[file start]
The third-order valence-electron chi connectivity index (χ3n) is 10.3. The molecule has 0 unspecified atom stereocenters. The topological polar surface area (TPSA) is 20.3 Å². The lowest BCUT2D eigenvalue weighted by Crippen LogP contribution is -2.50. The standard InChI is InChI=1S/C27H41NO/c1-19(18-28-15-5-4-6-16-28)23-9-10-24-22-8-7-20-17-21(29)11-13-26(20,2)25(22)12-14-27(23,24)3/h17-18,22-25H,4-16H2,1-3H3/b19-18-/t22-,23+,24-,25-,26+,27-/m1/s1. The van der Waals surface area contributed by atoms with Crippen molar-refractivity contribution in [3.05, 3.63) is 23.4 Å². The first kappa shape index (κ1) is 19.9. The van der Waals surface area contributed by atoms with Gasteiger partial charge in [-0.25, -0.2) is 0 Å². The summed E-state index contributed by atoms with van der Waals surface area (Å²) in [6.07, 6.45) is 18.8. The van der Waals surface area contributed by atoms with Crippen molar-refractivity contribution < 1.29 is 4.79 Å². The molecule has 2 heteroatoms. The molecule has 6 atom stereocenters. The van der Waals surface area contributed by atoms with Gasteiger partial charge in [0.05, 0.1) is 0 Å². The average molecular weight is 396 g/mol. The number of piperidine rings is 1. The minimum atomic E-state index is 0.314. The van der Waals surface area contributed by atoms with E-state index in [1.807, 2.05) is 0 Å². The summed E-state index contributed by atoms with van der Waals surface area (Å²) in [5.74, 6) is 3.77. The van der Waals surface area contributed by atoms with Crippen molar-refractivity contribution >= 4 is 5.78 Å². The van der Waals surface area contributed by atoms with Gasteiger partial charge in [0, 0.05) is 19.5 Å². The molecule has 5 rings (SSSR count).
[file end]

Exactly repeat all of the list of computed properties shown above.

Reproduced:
The third-order valence-electron chi connectivity index (χ3n) is 10.3. The molecule has 0 unspecified atom stereocenters. The topological polar surface area (TPSA) is 20.3 Å². The lowest BCUT2D eigenvalue weighted by Crippen LogP contribution is -2.50. The standard InChI is InChI=1S/C27H41NO/c1-19(18-28-15-5-4-6-16-28)23-9-10-24-22-8-7-20-17-21(29)11-13-26(20,2)25(22)12-14-27(23,24)3/h17-18,22-25H,4-16H2,1-3H3/b19-18-/t22-,23+,24-,25-,26+,27-/m1/s1. The van der Waals surface area contributed by atoms with Crippen molar-refractivity contribution in [3.05, 3.63) is 23.4 Å². The first kappa shape index (κ1) is 19.9. The van der Waals surface area contributed by atoms with Gasteiger partial charge in [-0.25, -0.2) is 0 Å². The summed E-state index contributed by atoms with van der Waals surface area (Å²) in [6.07, 6.45) is 18.8. The van der Waals surface area contributed by atoms with Crippen molar-refractivity contribution < 1.29 is 4.79 Å². The molecule has 2 heteroatoms. The molecule has 6 atom stereocenters. The van der Waals surface area contributed by atoms with Gasteiger partial charge in [0.05, 0.1) is 0 Å². The average molecular weight is 396 g/mol. The number of piperidine rings is 1. The minimum atomic E-state index is 0.314. The van der Waals surface area contributed by atoms with E-state index in [1.807, 2.05) is 0 Å². The summed E-state index contributed by atoms with van der Waals surface area (Å²) in [5.74, 6) is 3.77. The van der Waals surface area contributed by atoms with Crippen molar-refractivity contribution >= 4 is 5.78 Å². The van der Waals surface area contributed by atoms with Gasteiger partial charge in [0, 0.05) is 19.5 Å². The molecule has 5 rings (SSSR count).